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Police say teen used social media to intimidate witnesses to Philadelphia crimes

By Travis Gettys
Monday, November 18, 2013 8:01 EDT
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The logo of social networking website 'Twitter' is displayed on a computer screen in London (AFP)
 
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Police have arrested a 17-year-old accused of maintaining a social media account intended to intimidate witnesses to violent crimes in Philadelphia.

Officers said the teen named witnesses to four shootings, including a 2007 homicide, and posted secret court documents.

The caption beneath one photo read: “EXPOSE ALL RATS.”

Officers learned about the Twitter account Oct. 24 and said they confirmed that it belonged to Nasheen Anderson, and arrested him at Martin Luther King High School.

Anderson, a student, was charged with witness intimidation and terroristic threats.
He was booked into the Juvenile Justice Services Center, but the district attorney’s office said he would be prosecuted in adult court.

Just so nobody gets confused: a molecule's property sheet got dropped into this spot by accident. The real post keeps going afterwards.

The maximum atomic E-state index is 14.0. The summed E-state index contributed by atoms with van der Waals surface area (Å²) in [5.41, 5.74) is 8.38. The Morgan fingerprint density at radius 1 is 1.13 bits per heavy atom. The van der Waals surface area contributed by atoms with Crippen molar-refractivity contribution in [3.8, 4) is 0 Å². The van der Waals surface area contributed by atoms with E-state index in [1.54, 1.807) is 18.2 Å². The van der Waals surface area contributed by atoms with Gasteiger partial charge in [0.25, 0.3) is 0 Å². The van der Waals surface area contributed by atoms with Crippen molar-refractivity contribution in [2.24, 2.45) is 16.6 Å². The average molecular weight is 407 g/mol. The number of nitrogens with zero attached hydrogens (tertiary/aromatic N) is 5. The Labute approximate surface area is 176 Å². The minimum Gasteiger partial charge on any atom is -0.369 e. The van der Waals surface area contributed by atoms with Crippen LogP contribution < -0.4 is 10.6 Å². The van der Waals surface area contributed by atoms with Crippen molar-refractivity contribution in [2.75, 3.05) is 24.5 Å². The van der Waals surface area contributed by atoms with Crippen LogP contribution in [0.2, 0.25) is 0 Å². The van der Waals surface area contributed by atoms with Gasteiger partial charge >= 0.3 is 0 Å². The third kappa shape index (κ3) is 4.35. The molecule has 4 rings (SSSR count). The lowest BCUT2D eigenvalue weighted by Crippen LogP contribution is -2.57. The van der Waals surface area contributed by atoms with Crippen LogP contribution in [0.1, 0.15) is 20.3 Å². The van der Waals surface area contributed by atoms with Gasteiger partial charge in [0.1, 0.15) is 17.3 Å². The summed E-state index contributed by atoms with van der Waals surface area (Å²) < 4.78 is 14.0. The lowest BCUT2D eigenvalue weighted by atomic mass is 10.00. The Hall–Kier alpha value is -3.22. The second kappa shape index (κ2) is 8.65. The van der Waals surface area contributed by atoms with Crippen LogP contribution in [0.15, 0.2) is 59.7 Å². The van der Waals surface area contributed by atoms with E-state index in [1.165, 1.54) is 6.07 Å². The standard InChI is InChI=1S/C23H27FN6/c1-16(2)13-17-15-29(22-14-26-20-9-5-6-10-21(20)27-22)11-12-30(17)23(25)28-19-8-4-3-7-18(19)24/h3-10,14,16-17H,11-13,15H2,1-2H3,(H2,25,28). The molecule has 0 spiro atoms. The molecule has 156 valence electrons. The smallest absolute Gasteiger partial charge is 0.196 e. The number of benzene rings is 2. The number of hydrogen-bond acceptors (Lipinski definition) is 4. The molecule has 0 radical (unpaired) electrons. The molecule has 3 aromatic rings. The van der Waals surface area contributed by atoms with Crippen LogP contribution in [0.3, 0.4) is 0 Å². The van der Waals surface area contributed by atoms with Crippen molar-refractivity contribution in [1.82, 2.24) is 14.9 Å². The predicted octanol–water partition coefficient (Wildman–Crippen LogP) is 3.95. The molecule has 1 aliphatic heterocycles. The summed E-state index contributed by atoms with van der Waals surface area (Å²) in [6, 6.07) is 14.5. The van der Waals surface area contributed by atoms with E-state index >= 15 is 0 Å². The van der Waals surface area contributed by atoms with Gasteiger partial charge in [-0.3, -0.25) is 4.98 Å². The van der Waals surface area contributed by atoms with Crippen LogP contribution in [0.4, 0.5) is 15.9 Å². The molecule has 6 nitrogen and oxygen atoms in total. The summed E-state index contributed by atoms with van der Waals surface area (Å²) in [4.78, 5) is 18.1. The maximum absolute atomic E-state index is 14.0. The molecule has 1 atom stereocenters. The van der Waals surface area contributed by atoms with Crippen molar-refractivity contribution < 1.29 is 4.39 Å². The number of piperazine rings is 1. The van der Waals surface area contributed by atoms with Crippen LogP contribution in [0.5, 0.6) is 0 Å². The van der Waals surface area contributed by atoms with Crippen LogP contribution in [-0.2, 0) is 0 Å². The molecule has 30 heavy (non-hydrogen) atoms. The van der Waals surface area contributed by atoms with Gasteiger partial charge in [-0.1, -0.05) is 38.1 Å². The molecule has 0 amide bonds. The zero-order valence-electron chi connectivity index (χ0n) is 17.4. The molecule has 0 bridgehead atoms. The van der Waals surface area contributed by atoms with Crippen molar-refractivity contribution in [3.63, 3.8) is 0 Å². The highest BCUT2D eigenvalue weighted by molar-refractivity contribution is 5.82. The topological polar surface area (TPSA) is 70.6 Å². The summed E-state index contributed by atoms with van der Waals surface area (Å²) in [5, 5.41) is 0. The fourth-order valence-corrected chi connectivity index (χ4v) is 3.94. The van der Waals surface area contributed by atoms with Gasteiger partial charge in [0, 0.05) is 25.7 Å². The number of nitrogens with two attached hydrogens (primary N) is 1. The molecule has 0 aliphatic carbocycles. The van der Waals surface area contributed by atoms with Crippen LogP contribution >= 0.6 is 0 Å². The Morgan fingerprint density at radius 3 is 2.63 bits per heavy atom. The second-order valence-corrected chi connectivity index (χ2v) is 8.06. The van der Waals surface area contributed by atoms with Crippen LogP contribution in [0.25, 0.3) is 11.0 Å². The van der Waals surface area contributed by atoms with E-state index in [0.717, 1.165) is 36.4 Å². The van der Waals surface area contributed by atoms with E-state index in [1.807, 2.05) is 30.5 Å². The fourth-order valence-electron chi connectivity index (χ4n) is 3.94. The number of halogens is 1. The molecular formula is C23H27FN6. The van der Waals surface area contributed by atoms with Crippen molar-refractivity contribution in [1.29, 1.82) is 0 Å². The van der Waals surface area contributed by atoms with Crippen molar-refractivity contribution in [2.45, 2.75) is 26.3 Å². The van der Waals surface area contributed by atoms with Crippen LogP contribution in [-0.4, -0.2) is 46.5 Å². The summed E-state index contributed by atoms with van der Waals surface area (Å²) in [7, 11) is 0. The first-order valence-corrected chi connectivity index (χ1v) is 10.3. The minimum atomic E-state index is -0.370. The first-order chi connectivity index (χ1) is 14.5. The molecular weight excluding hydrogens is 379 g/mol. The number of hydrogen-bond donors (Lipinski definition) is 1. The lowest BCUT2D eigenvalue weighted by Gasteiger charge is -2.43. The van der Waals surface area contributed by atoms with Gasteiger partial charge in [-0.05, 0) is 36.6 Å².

“Witness intimidation has reached near-epidemic levels, and we are very serious about not only stopping it, but also prosecuting the criminals who are engaging in these despicable actions, to fullest extent of the law,” said District Attorney Seth Williams.

Investigators said it could prove difficult to determine how the teen got photos of the grand-jury evidence, which was also posted on an Instagram account that was shut down last week.

The Instagram account, rats215, revealed details about more than 30 witnesses to violent crimes, police said.

Authorities aren’t sure who’s behind the Instagram account or whether Anderson is also connected to it.

Anderson’s mother said her son was a “good kid” who hadn’t posted the information maliciously.

“He’s not a kid that’s bad and running around in the street,” said Hope Anderson. “He’s not trying to cause harm to nobody. These are . . . children just speaking about their opinion and them not realizing the effect sometimes of what they put on social media.”

The teen’s mother sued the city and its police department in 2011, claiming that officers had falsely arrested her son and roughed him up after he was suspected in a shooting.

A jury ruled against the family and ordered them to pay more than $2,600, and an appeal was denied earlier this year.

In addition to the posts related to the shootings, police said Anderson also posted of himself flashing gang signs, nude photos of women and photos of a smiling woman pointing a handgun at four smiling young children.

 
 
 
 
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